Israeli VCs brace for consolidation

Despite relatively stable dealflow, fundraising is proving tough for a number of technology-focused venture capital groups in Israel. By Robert Venes.

The Israeli technology venture capital industry has bounced back from the technology crash as well as, if not better than, most regions. There is a concern, however, that a number of smaller technology-focused venture capital firms will face difficulties raising fresh funds going forward, with consolidation the likely end result.
 
Despite a small decline, technology investing in Israel was largely on track in 2005. According to a report by IVC, a Tel Aviv-based venture capital and high-tech research centre, investments in Israeli technology companies reached $1.35 billion last year, an eight percent decrease on 2004 but 32 percent above 2003 levels.
 
“The eight percent decline in 2005 reflected a slow fourth quarter,” says Efrat Zakai, director of research at IVC. “Q4 was the weakest quarter for [venture investing] in two years. We believe this is only a temporary decrease and project a return to earlier levels in the coming quarters.”
 
Those earlier levels are impressive too. According to the report, Israel was the most active country in Europe for technology investment in 2004, during which capital injected into Israeli companies totalled $1.465 billion, compared to the UK’s $1.349 billion and $784 million in France, which came third.
 
Zakai adds that, over the last few years, activity in the Israeli venture capital industry has been fairly stable, with “relatively few dramatic highs or lows”.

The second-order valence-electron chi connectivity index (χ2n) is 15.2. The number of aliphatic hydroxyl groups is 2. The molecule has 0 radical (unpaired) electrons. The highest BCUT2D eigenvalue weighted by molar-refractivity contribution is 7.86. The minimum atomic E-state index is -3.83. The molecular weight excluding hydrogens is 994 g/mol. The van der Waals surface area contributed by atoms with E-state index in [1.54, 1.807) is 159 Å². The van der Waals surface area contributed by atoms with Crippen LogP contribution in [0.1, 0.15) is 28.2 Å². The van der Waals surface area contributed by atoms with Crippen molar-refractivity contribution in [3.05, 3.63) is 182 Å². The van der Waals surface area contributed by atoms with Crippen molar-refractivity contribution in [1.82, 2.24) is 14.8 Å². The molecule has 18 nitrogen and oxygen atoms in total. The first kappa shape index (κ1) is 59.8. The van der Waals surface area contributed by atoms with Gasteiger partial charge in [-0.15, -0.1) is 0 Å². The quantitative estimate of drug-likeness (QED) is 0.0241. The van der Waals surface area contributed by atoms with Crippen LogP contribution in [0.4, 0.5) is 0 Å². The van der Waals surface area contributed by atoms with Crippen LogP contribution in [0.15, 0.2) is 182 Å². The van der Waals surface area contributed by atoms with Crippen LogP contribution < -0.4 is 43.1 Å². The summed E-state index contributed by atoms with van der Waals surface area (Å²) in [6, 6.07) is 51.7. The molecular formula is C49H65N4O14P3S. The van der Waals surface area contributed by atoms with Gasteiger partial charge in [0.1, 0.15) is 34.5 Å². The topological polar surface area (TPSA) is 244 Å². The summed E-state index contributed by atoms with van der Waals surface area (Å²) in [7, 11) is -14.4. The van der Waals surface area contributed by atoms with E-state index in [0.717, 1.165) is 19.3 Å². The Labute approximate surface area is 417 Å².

Less comforting is the suggestion that a number of domestic venture firms may fall by the wayside if support from limited partners is proving elusive. This in turn is likely to open the market for foreign investors. “The composition of venture capital investments in Israel is expected to change over 2006, with an increase in foreign investment activity as the number of local players diminishes,” says IVC general manager Guy Holtzman.
 
Zakai says that, although larger and more established Israeli venture capital firms – Carmel Ventures or Gemini Israel Funds, for instance – have survived the fallout from the tech crash over the last few years, a number of smaller firms are having problems. “Not all of them, but a number of them have had trouble raising funds,” she says.
 
The net result, says Zakai, will be fewer local firms investing in domestic companies, and more investment from abroad, particularly from VCs headquartered in the US.
 
According to IVC’s report, approximately $682 million of investment in Israeli high-tech companies in 2005 came from overseas, compared to $655 million invested by domestic firms.
 
IVC says that there are currently 35 Israeli venture capital firms in the process of raising funds across all sectors.
 
Other European countries have witnessed periods of consolidation in the venture capital industry over the last five years as well. These include Germany, where a number of smaller venture capital funds rushed into the then attractive dotcom sector in the late 1990s only to get burned or bought out later on.
 
Even today, fundraising for Germany’s remaining venture groups remains challenging. Late last year, German venture capital firms Triangle and TVM Techno Venture Management successfully raised capital for new funds, but reported difficulties attracting the attention of US and European LPs who were preoccupied with buyout funds.
 
Whether or not Israel’s venture community base will face similar difficulties in the future, its technology industry is unlikely to suffer greatly. Given the level of interest in the country and sector, fewer domestic groups should be able to raise larger funds. In addition, foreign VCs will be ready to step up to the plate.